It’s raining, it’s pouring, Pendleton is mourning…
Silent Hill: Downpour, the eighth in the series, follows convict Murphy Pendleton as he makes his way through the only hell worse than prison, the town of Silent Hill.
The game opens with an officer escorting Murphy to the showers, where the player is encouraged to savagely beat a sequestered prisoner. At the moment, we don’t know who this man is or why Murphy hates him so much. Once he is finished, the next scene finds Murphy in transit to another facility, but on the way there, the bus takes a massive off road detour, and Murphy is stranded on the outskirts of Silent Hill.
While the player tries to figure out Murphy’s story, Murphy tries to piece together the mysteries of the town. Murphy runs across a few humans along the way, most notably Anne Cunningham, a police officer from another facility that seems to really hate Murphy. But mostly it’s just him, the monsters and his own dark past.
The story is fantastic, one of the best Silent Hill games to emerge in recent years, and spoiling any of it would ruin the experience. I achieved the forgiveness ending on my first playthrough, which of all the endings I’ve seen, seems to explain the opening sequence the best. The game is also aided by several small sidequests (actually, some of them are quite time consuming). Some of the sidequests shed further light on Murphy himself, while others just give the player a glimpse into what life in Silent Hill is like. Since apparently no one wants to live there anymore, but they still have a DJ and a Postman. The town becomes its own character, much more than in some of the older games. It’s nice that the town itself becomes a monster, as the monster designs themselves are fairly weak when compared to other games. And there were no demon dogs. There is absolutely no excuse for a convict not to have some sort of hang-up with dogs, thank you very much. The weeping bats worked wonders for me, however, as they always managed to get me from the ceiling.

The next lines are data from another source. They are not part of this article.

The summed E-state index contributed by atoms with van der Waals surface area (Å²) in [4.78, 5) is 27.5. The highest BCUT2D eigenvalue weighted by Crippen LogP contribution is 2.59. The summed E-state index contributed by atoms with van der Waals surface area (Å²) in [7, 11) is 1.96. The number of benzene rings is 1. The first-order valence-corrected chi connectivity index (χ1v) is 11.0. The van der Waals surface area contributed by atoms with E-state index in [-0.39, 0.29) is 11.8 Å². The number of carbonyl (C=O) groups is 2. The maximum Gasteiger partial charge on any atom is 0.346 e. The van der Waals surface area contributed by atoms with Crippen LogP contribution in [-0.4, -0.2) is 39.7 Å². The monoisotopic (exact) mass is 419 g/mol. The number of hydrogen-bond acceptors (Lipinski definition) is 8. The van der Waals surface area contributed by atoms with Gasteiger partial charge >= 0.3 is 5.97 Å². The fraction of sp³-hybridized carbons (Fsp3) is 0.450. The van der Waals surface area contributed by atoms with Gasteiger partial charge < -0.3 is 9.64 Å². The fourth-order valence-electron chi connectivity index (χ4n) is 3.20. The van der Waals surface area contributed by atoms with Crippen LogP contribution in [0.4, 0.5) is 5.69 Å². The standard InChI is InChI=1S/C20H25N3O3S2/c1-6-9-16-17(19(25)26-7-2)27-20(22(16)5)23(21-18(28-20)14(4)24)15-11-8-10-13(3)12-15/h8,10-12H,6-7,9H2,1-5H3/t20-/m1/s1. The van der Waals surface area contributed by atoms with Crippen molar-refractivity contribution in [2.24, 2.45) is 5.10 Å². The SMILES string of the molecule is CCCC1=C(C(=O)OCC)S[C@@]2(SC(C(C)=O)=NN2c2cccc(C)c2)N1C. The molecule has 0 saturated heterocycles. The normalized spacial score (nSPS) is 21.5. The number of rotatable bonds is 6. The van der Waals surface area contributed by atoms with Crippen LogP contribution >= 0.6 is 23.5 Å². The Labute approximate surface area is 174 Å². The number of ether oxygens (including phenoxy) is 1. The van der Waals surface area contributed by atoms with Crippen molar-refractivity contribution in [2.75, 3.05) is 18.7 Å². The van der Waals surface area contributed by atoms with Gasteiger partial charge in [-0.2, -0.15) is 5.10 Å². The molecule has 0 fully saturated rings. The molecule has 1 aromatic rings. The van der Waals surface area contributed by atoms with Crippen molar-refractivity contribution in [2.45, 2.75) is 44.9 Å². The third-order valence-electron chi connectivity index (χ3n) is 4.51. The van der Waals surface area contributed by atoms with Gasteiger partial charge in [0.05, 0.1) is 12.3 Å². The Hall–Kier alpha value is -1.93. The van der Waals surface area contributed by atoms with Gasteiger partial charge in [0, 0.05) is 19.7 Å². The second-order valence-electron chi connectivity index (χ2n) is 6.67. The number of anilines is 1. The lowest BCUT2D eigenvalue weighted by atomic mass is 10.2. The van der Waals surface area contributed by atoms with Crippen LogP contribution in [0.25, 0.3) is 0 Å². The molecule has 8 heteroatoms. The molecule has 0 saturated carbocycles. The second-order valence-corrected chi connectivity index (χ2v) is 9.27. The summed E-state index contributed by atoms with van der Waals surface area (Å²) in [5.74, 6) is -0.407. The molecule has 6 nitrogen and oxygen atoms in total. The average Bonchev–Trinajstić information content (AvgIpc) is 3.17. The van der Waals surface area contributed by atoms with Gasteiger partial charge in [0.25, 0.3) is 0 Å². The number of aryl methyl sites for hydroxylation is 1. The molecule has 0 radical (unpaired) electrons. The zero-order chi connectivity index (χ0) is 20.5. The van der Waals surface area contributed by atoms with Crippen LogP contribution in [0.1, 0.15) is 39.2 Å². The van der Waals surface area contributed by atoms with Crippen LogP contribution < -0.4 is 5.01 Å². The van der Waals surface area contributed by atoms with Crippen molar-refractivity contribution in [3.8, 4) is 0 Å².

Some people are quick to point out the games flaws, and I don’t want to gloss over them. The fact is, they are there, and it would be nice to be aware of them going into the game. Especially if deciding if you want to buy it now or wait for the price to drop. The biggest issue I noticed was with framerates dropping, especially in between sections of the town and when the game was saving. It generally only happens outside, and I believe the cause is the environment being too large for whatever engine they were using to build it. While annoying at times, it’s hardly game breaking, so if you’re looking for a good horror game, Downpour is still one of your best bets among the recent crop. Honestly, if you used to play games on the NES, then you can handle a few dropped framerates. It’s hardly the end of the world.
Oh, and I will fully admit to being a terrible person. Every time Murphy happened upon the shower, I was waiting for a soap comment. And I blame my coworker, who still has a hold of his soap.